Before we make judgments on other cultures’ practices, we should try and find more information and view them from a framework like Cultural Relativism that allows one to attempt to place a practice within a specific cultural and social context. Although there are some values shared universally, the concept of what is morally right and wrong varies, and FGC needs to be looked at through a non-Western lens. However, although it is important to try and view practices from another perspective, one must be careful to not be passive and claim all practices are okay because they are part of a culture. Cultural Relativism is a helpful tool to broaden one’s understanding of Female Genital Cutting, as it allows one to have more information before making judgments on the morality of the practice.At the same time, just because another culture has different practices does not mean that they can be considered good or even acceptable. I am not advocating the practice of female genital cutting: there are many women who are victimized and severely harmed by the procedure. I instead want to call attention to a practice that has more to consider that it first appears.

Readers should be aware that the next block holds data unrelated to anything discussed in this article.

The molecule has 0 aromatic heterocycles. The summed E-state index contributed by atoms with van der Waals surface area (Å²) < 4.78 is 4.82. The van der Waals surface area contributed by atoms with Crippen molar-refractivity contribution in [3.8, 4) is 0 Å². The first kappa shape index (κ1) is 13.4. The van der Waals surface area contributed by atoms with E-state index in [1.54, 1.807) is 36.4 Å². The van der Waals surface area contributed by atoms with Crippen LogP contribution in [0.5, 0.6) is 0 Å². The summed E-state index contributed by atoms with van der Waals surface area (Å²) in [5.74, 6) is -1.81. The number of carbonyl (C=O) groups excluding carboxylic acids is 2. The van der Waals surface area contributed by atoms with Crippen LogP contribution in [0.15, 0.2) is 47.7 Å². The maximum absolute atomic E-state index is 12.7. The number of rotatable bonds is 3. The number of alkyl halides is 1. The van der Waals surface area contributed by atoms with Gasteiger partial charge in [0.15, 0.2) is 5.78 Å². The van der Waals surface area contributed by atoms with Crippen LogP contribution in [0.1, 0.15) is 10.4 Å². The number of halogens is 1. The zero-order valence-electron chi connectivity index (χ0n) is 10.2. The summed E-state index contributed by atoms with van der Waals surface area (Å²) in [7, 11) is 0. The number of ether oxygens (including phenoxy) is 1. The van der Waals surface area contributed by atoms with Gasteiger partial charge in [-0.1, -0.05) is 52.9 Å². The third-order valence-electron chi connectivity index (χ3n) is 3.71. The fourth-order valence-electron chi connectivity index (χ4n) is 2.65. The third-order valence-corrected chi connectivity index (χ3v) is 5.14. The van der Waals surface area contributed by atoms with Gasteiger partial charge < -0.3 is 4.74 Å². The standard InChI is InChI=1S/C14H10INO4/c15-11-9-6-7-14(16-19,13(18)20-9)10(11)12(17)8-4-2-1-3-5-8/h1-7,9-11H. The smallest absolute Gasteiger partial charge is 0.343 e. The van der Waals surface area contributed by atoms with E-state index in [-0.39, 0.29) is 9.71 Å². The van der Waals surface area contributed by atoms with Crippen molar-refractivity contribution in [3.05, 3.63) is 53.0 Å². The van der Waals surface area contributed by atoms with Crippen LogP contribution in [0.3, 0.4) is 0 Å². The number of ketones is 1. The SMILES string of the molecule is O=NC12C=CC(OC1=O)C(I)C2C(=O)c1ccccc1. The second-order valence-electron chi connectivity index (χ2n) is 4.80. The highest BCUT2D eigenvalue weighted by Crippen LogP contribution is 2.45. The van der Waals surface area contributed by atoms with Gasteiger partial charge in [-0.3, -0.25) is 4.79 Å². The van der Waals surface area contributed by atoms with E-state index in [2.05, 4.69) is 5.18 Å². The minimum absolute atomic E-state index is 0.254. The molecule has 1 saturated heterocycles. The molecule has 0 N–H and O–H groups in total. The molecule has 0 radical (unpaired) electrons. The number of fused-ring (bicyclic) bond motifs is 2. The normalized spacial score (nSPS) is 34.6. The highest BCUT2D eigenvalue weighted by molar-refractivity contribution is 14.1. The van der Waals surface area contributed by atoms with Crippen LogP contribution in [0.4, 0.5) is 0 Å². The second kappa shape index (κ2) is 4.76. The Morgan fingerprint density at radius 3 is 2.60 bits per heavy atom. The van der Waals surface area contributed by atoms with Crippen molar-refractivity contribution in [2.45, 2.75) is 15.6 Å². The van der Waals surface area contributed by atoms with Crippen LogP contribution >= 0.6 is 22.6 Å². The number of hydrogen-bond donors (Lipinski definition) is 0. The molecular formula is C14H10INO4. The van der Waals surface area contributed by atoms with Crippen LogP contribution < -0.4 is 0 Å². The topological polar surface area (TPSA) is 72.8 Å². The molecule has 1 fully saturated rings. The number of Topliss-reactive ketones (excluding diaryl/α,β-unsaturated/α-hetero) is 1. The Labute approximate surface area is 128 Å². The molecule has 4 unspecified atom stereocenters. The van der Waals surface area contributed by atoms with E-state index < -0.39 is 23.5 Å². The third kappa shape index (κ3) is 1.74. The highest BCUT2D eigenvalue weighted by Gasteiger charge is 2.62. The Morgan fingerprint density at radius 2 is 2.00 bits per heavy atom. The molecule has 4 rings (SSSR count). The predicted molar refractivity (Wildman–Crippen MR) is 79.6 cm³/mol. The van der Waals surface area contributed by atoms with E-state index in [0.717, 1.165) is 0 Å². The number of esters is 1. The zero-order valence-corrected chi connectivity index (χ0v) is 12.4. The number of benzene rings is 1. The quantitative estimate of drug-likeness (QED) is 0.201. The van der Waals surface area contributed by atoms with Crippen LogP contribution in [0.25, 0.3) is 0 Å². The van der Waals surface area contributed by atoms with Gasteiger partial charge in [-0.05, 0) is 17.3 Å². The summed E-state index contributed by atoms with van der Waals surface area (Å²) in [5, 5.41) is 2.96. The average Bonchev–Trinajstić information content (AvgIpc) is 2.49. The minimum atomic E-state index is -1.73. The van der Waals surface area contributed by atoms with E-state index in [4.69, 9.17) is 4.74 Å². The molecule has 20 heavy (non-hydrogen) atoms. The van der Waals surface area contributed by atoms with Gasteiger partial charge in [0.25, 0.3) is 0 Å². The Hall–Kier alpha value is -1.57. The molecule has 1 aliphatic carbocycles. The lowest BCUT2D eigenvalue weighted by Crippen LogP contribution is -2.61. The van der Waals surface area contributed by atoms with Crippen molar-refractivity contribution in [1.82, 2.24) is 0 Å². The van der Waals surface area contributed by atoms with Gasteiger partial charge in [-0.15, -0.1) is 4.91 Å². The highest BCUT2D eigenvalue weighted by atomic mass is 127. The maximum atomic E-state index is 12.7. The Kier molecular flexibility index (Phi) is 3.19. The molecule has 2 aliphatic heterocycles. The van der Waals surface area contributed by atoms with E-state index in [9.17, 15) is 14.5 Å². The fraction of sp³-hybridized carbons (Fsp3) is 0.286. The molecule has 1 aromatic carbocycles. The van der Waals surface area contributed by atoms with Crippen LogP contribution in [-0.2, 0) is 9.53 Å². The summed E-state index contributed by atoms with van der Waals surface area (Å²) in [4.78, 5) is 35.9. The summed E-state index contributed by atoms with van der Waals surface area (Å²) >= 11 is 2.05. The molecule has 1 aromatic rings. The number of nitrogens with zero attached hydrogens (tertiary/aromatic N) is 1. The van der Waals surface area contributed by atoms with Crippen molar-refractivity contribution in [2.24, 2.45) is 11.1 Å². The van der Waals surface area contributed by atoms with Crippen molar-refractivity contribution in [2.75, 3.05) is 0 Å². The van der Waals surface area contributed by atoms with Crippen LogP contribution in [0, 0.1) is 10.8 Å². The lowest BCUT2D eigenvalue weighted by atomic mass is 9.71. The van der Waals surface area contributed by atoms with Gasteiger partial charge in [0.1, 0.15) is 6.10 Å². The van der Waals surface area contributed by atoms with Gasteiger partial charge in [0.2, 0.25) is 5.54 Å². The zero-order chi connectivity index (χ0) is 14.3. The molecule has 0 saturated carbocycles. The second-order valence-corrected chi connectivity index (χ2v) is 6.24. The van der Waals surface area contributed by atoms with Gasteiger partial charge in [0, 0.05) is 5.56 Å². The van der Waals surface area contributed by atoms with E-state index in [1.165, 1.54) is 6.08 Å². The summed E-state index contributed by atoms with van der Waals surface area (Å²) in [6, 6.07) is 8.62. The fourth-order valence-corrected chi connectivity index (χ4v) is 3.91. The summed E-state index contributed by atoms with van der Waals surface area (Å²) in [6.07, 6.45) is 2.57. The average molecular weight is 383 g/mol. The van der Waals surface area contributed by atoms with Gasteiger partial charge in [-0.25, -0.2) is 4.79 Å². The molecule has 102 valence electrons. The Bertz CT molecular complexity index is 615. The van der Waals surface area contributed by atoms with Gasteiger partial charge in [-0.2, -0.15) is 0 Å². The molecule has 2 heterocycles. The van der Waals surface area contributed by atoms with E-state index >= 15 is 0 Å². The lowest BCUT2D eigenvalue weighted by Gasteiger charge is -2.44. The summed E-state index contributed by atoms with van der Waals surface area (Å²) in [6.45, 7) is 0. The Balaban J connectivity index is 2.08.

It is important for everyone to attempt to step away from limited viewpoints so one does not make unfair generalizations about practices they don’t truly understand. Instead of condemning a practice that is still not totally understood, more effort should me made to study FGC, so that those who are harmed in any way by the process can be helped, and those who chose to undergo the process can keep their agency.